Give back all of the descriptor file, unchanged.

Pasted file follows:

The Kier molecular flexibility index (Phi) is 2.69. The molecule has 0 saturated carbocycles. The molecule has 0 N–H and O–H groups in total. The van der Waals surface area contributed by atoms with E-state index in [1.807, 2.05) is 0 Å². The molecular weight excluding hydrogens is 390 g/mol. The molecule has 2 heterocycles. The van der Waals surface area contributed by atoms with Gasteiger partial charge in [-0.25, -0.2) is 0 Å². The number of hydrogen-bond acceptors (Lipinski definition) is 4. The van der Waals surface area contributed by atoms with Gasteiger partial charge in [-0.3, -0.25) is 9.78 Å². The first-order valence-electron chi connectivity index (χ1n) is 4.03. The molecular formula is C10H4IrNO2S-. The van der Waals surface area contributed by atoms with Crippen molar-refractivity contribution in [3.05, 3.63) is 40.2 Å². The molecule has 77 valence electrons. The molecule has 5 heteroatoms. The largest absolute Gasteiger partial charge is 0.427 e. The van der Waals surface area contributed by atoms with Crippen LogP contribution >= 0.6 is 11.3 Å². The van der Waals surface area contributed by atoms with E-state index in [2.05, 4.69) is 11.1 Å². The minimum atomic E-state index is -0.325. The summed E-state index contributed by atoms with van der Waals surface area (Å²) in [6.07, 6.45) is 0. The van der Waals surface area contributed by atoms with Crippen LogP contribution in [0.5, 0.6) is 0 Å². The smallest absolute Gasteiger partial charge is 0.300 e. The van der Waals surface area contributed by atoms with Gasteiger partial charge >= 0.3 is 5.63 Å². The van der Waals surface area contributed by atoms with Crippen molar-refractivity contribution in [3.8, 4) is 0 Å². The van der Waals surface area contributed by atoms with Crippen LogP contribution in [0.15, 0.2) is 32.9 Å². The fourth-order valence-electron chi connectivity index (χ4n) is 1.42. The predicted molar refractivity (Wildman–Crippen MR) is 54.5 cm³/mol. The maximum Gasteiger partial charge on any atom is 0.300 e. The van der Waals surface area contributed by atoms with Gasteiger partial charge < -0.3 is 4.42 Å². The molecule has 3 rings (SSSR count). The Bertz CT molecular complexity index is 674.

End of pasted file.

The Kier molecular flexibility index (Phi) is 2.69. The molecule has 0 saturated carbocycles. The molecule has 0 N–H and O–H groups in total. The van der Waals surface area contributed by atoms with E-state index in [1.807, 2.05) is 0 Å². The molecular weight excluding hydrogens is 390 g/mol. The molecule has 2 heterocycles. The van der Waals surface area contributed by atoms with Gasteiger partial charge in [-0.25, -0.2) is 0 Å². The number of hydrogen-bond acceptors (Lipinski definition) is 4. The van der Waals surface area contributed by atoms with Gasteiger partial charge in [-0.3, -0.25) is 9.78 Å². The first-order valence-electron chi connectivity index (χ1n) is 4.03. The molecular formula is C10H4IrNO2S-. The van der Waals surface area contributed by atoms with Crippen molar-refractivity contribution in [3.05, 3.63) is 40.2 Å². The molecule has 77 valence electrons. The molecule has 5 heteroatoms. The largest absolute Gasteiger partial charge is 0.427 e. The van der Waals surface area contributed by atoms with Crippen LogP contribution >= 0.6 is 11.3 Å². The van der Waals surface area contributed by atoms with E-state index in [2.05, 4.69) is 11.1 Å². The minimum atomic E-state index is -0.325. The summed E-state index contributed by atoms with van der Waals surface area (Å²) in [6.07, 6.45) is 0. The van der Waals surface area contributed by atoms with Crippen LogP contribution in [0.5, 0.6) is 0 Å². The smallest absolute Gasteiger partial charge is 0.300 e. The van der Waals surface area contributed by atoms with Gasteiger partial charge >= 0.3 is 5.63 Å². The van der Waals surface area contributed by atoms with Crippen molar-refractivity contribution in [3.8, 4) is 0 Å². The van der Waals surface area contributed by atoms with Crippen LogP contribution in [0.15, 0.2) is 32.9 Å². The fourth-order valence-electron chi connectivity index (χ4n) is 1.42. The predicted molar refractivity (Wildman–Crippen MR) is 54.5 cm³/mol. The maximum Gasteiger partial charge on any atom is 0.300 e. The van der Waals surface area contributed by atoms with Gasteiger partial charge < -0.3 is 4.42 Å². The molecule has 3 rings (SSSR count). The Bertz CT molecular complexity index is 674.